(Breakthrough, Vol. VII, No. 4, Fall 1989)
Hemi-Sync® Application in Psychology and Music Therapy
in a Rehabilitation Hospital
by Suzanne E. Jonas, Ed.D.
Dr. Jonas is engaged in counseling psychology/creative therapies. She currently teaches at the University of Massachusetts, trains hospital staff in the use of music and Hemi-Sync with patients, and is a psychologist/sound therapist in a practice focused on clients with physical “dis-ease.” She has conducted research in hospitals demonstrating both music and Hemi-Sync effectiveness with surgery patients.
Placing a transparency of the human brain on the overhead projector, Dr. Jonas pointed out that in dealing with stroke patients, one has to realize each stroke affects a different part of the brain—making each stroke unique. Some stroke patients can write, but not read; some can comprehend, but not speak; others have varying degrees of paralysis in different parts of the body, etc. Therefore, she had no blanket answers, no definitive way for dealing with the rehabilitation of stroke patients, yet she has found varying combinations of music and Hemi-Sync to be very effective tools.
Dr. Jonas explained that the music therapy she employs is a “passive” style (where the patient listens to music) versus an “active” style (where the patient makes music). The Weldon Center for Rehabilitation at Mercy Hospital in Springfield, Mass., where she is employed, serves the western Massachusetts and southern Vermont area and is a 90-bed facility (usually about half-full) that also serves outpatients. Generally her clients are 50-92 years old, Roman Catholic, conservative, moralistic, literal, and have neglected their bodies.
When a patient is referred to her, the extent of the information she is usually given is that the patient has suffered a right CVA (Cardio Vascular Accident) or a left CVA stroke. The patient is told only that she is a psychologist/music therapist, to which the patient often responds, “But I’m not crazy!” Her first bridge to her patients is usually music. Asking patients what music they like and then playing it for them is a good way of building rapport, she noted. Music also helps relax them, and begins immediately to help them to deal with a leading cause of stroke—hypertension.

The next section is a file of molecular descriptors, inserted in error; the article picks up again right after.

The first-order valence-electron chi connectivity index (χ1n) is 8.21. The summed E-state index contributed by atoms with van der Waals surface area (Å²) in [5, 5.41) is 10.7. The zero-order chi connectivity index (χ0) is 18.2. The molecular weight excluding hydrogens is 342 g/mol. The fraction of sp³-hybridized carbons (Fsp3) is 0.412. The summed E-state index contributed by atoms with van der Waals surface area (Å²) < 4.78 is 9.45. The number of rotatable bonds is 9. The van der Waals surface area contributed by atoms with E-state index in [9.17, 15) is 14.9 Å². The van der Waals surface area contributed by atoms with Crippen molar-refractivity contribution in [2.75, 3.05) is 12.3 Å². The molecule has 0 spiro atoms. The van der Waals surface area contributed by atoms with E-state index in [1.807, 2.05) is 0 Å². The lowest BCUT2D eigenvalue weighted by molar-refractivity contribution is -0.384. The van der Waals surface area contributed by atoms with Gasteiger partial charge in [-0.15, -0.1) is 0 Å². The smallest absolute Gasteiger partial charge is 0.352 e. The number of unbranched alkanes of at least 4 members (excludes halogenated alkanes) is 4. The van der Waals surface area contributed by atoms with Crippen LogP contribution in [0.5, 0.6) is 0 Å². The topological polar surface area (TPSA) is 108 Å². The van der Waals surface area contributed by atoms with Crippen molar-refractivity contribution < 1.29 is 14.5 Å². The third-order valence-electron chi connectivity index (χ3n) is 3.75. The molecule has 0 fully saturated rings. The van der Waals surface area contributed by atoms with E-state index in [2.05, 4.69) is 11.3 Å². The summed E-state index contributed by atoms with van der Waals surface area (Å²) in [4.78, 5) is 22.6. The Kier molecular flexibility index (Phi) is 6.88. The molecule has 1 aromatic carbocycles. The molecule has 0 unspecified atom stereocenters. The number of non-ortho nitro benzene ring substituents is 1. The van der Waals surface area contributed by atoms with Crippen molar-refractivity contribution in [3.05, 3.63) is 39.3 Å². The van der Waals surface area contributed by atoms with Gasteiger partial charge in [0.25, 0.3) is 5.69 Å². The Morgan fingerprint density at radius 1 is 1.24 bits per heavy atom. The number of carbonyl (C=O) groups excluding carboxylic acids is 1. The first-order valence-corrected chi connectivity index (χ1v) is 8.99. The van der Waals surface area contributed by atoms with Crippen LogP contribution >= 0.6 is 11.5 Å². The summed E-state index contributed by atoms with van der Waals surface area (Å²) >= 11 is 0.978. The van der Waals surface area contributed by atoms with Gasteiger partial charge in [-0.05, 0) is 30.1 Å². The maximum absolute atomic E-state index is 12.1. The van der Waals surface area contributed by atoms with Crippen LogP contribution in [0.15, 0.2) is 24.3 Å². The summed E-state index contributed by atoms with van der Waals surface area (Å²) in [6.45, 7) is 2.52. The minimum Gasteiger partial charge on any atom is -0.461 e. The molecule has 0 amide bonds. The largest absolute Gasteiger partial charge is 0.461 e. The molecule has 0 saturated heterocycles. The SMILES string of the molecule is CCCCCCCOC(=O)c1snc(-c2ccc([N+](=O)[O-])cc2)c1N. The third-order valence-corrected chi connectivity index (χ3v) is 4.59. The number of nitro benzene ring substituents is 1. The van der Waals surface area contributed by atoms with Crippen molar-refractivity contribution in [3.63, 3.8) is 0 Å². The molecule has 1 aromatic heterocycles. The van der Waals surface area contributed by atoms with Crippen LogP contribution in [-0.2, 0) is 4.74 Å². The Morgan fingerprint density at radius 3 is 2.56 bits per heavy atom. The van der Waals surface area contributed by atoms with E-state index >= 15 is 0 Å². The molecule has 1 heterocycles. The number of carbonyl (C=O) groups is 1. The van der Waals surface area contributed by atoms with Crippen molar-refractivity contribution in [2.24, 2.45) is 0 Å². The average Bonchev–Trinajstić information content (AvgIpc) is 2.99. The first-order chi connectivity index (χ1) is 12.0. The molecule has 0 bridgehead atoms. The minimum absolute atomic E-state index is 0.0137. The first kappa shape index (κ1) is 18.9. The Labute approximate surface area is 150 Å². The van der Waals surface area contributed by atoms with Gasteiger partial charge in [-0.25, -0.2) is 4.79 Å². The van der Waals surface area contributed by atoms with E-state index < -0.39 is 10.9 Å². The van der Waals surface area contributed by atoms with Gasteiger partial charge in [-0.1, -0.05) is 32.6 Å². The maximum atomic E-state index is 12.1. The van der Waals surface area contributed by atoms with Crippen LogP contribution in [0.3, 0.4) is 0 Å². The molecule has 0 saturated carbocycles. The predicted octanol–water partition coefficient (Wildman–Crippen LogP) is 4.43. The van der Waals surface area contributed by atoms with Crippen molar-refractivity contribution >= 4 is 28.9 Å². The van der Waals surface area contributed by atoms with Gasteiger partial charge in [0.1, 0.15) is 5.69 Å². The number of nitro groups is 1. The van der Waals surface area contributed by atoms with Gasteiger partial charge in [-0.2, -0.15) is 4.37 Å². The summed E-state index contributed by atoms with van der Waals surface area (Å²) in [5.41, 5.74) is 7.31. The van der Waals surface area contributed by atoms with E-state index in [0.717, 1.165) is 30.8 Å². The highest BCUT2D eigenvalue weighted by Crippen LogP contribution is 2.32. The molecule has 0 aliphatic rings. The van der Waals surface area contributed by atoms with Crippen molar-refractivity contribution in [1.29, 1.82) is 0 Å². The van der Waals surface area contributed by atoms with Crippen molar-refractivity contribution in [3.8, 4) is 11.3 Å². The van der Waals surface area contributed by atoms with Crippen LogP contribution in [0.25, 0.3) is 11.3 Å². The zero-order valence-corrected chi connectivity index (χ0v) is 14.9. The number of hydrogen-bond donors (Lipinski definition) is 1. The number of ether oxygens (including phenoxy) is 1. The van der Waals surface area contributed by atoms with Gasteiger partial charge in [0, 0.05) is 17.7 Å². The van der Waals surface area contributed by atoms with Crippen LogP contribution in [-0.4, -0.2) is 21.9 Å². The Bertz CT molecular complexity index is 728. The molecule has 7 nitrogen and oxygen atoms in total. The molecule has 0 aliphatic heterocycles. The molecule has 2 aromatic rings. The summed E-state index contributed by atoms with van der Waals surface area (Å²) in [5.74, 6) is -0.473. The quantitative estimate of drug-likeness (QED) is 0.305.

A good rule of thumb in initial music selections, according to Dr. Jonas, is music the patient listened to between the ages of 18 and 30. After making that connection, it’s fairly easy to introduce them to Hemi-Sync tapes for general healing and sometimes specific therapy.
After she reviewed several case studies, Dr. Jonas discussed some general points based on her experience with music and Hemi-Sync as healing tools. She said Energy Walk is a tape that most patients like and Energy Bar Tool (Threshold #5), containing techniques for scanning and restoring the physical body, has been used. She said for those patients who don’t like Bob Monroe’s voice and/or resist “being hypnotized,” Midsummer Night can be helpful (she noted that was the only METAMUSIC® selection to which she has received a positive response). Baroque music is some of the best to use for therapy because of its characteristic steady dynamics or beat (60 beats per minute), which has been demonstrated to relax and create a hemispheric synchrony. She uses other music which includes the general characteristics of: heartbeat tempo (or somewhat slower), acoustical versus electric instruments, and an upbeat ending. Examples she cited were Clouds from Debussy’s Three Nocturnes, the second movement of Beethoven’s Pastoral symphony, and the ancient Irish music performed by Enya. She added that music with a definite beat is useful in physical therapy because it helps entrain the muscles. For that purpose, she said it would be useful to have a Hemi-Sync tape designed to produce a “body awake, mind asleep” state.
Dr. Jonas stated that, largely as a result of her work, Mercy Hospital is planning to wire the entire facility for sound, beginning with the cardiac and intensive care units. And while the rehab center now has twelve Walkman-style tape players, she said the goal is to have one for every patient.
Hemi-Sync® is a registered trademark of Interstate Industries, Inc.
© 1989 The Monroe Institute